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Sex offenders: How many live near you?


They live in your neighborhood, close to your school and by your park.

And you’ll probably never know it.

“I’m completely shocked, completely shocked,” Bend resident Amy Bibeau said.

Nearly 27,000 registered sex offenders live in Oregon and are enrolled in the state of Oregon’s Sex Offender Registration Unit, which is managed by the Oregon State Police.

Most of the sex offender information is not public — and Sex Offender Registration Manager Jeff Clabaugh admits many people don’t know that.

“There’s a lot of confusion regarding, if somebody is a predator, why are they not posted to the website?” Clabaugh said in a phone interview from Salem.

Jaimi Folkins of Bend is one of those people shocked by what we told her.

Like many parents trying to protect their kids, she’s done her homework — going online to look for sex offenders in her area to check the site at

“I think three people in this area was all that I found (online),” Folkins said. “My initial thought was, ‘Wow, I knew that Bend was a safe place, but I didn’t know it was going to be that low of a number.”‘

But it’s not even close to the numbers of who’s really out there. If you head to OSP’s online Sex Offender Inquiry System, the criminals are far and few.

“Our public website allows us to only post about 2 to 3 percent of the total,” Clabaugh said.

OSP data shows only 10 registered sex offenders living in Deschutes County entered in the public database.

But there are more than fives times as many predatory sex offenders living in the county. but restricted from the database.

In all, more than 850 registered sex offenders call Deschutes County home.

In Jefferson County, there are more than 150 registered sex offenders, but only two are available for public information through OSP’s database. Out of the nearly 150 offenders restricted from the website, seven are classified as predatory.

Crook County has more than 130 registered sex offenders, with just one predatory sex offender in the searchable database, and four predators who are not.

Here’s why:

An old Oregon state law still affecting scores of sex offenders says they must meet three criteria to qualify for the OSP public database:

1. While an offender is under supervision, a local authority must categorize a sex offender as predatory.

2. While an offender is under supervision, a local authority must notify people other than family that a sex offender is predatory.

3. Lastly, a local authority must notify state police that the sex offender was under a high level of supervision.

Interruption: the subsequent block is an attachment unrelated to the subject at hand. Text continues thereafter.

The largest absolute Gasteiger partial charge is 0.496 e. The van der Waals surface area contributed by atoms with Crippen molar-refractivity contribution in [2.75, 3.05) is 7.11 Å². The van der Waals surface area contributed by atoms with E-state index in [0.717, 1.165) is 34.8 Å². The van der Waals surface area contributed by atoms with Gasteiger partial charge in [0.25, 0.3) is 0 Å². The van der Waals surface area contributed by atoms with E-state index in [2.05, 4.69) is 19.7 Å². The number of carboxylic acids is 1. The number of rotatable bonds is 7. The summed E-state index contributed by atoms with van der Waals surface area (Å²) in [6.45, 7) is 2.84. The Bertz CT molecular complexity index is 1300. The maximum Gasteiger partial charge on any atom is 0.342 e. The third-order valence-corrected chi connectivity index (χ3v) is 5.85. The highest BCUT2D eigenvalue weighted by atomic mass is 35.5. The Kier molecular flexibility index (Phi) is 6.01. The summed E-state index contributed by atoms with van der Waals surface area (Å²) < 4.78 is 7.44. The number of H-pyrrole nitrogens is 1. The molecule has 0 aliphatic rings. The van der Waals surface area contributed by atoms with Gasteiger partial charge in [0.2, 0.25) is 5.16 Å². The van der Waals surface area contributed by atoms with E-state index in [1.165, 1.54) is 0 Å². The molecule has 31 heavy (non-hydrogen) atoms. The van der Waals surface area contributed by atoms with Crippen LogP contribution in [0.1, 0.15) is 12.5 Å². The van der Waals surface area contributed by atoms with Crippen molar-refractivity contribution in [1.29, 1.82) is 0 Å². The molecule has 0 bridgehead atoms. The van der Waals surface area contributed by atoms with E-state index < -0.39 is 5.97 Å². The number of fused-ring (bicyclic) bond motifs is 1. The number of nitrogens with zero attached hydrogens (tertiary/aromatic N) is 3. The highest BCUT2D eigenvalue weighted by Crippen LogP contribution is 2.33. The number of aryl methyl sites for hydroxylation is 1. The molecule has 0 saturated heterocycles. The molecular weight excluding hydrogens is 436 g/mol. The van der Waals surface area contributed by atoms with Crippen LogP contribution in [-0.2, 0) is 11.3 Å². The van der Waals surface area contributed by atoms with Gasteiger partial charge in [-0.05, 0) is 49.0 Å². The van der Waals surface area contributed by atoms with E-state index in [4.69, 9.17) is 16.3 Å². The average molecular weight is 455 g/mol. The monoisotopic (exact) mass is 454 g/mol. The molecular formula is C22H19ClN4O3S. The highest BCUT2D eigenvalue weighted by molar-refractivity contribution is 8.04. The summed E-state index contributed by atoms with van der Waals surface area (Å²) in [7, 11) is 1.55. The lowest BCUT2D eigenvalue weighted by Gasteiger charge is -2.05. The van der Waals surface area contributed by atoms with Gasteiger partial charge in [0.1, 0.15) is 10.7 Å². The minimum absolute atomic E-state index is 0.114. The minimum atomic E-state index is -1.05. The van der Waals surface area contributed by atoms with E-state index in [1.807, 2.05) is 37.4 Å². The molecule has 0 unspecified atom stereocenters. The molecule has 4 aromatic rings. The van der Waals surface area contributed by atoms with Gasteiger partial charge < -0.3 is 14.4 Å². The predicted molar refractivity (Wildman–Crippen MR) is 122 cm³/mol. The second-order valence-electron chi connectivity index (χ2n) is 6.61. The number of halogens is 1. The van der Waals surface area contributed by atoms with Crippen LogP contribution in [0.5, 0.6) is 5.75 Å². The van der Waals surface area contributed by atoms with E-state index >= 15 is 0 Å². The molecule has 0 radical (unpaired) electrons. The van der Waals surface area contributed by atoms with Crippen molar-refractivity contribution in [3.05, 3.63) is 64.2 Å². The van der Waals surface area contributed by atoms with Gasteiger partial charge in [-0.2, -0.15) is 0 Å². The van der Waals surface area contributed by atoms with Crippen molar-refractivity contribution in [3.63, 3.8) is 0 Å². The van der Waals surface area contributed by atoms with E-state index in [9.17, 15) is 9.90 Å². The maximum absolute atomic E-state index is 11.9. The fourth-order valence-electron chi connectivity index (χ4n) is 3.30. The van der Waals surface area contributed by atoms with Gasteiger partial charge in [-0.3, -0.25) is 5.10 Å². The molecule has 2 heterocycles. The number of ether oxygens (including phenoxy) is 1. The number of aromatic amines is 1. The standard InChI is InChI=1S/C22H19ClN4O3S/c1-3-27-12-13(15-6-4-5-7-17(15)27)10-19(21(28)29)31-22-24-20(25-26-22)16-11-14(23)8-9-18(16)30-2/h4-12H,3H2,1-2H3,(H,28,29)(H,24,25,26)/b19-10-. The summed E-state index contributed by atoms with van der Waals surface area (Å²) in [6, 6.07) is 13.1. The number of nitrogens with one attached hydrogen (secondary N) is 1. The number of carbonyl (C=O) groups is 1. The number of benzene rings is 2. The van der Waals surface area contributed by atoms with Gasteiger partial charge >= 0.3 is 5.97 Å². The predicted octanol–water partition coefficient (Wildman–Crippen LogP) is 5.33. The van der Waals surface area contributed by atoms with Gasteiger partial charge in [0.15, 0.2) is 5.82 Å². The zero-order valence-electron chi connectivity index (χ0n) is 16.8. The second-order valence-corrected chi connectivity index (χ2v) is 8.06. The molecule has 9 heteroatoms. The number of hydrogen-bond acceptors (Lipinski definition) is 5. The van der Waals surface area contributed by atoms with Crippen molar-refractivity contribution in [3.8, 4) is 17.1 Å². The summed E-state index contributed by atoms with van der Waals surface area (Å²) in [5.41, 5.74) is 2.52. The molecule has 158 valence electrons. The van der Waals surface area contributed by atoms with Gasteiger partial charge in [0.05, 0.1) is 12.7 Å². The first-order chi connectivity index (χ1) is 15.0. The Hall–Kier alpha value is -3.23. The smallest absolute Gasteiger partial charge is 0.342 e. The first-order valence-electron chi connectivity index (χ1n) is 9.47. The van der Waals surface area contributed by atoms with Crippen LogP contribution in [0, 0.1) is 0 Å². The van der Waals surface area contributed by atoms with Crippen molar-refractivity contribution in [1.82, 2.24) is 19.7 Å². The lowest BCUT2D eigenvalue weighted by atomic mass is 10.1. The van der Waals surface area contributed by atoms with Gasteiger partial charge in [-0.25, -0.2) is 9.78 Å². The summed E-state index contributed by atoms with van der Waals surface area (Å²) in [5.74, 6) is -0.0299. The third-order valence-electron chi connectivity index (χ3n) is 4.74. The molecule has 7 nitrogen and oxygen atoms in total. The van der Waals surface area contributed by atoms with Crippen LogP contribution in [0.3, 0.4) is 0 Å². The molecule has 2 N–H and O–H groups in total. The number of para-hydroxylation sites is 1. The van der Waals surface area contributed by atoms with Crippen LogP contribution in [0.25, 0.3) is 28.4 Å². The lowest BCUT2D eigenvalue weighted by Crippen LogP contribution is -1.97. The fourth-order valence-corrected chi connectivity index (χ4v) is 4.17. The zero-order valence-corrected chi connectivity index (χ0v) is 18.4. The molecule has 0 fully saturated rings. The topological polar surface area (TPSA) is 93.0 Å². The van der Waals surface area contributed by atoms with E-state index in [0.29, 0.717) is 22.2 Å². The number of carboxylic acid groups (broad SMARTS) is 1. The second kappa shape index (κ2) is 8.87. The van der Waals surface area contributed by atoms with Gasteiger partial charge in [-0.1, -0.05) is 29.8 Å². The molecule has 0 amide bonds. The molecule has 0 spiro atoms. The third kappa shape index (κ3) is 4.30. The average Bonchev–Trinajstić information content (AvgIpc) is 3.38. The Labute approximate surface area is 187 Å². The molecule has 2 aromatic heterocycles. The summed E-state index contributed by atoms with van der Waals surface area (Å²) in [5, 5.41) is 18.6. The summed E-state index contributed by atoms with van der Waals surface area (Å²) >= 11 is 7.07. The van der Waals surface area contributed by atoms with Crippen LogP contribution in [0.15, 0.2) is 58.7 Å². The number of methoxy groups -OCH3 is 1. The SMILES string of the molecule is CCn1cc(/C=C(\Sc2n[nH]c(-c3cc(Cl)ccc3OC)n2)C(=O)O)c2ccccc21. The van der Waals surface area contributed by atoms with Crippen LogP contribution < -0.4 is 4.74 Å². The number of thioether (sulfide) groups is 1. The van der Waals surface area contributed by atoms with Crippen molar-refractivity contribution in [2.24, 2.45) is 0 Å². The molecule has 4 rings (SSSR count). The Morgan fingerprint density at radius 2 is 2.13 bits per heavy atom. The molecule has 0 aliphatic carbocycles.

If all three rules are not met, the sex offender stays off the state’s public list.

Right now, there are 10 sex offenders Deschutes County Parole and Probation lists as predatory in its online community notification page.

Very few of them are listed in OSP’s public database.

“The website OSP maintains are those offenders that have been discharged from supervision, but while on supervision were designated predatory and supervised at a high or medium risk,” Parole and Probation Officer Pat Rursch said.

Clabaugh said there are other ways of finding information about sex offenders, but it’s limited.

“We can provide some specific information on a sex offender, as long as that search is based on a specific name,” he said.

Long gone are the days when you could simply request a list of sex offenders in your ZIP codes.

Clabaugh said he didn’t know when OSP stopped providing general information on sex offenders, but did say why: “There’s private companies that are attempting to obtain lists of sex offenders for their own purposes,” he said.

Bottom line: Finding sex offenders in your neighborhood is far from easy — leaving some feeling uneasy about the system.

“I was definitely naive,” Folkins said. “The false sense of security, I think that’s wrong, because it feel dishonest.”

New laws passed last summer are slowly changing the way sex offenders are registered and how their information is available to the public, but the rules are still years away from full implementation.

NewsChannel 21 will have the details on the new law in Part 3 of this special series on Wednesday at 6 p.m.

But first, tune in Tuesday at 6 p.m. as we take a deeper look at sex offenders living in Central Oregon, and how they are managed by local parole and probation officials.

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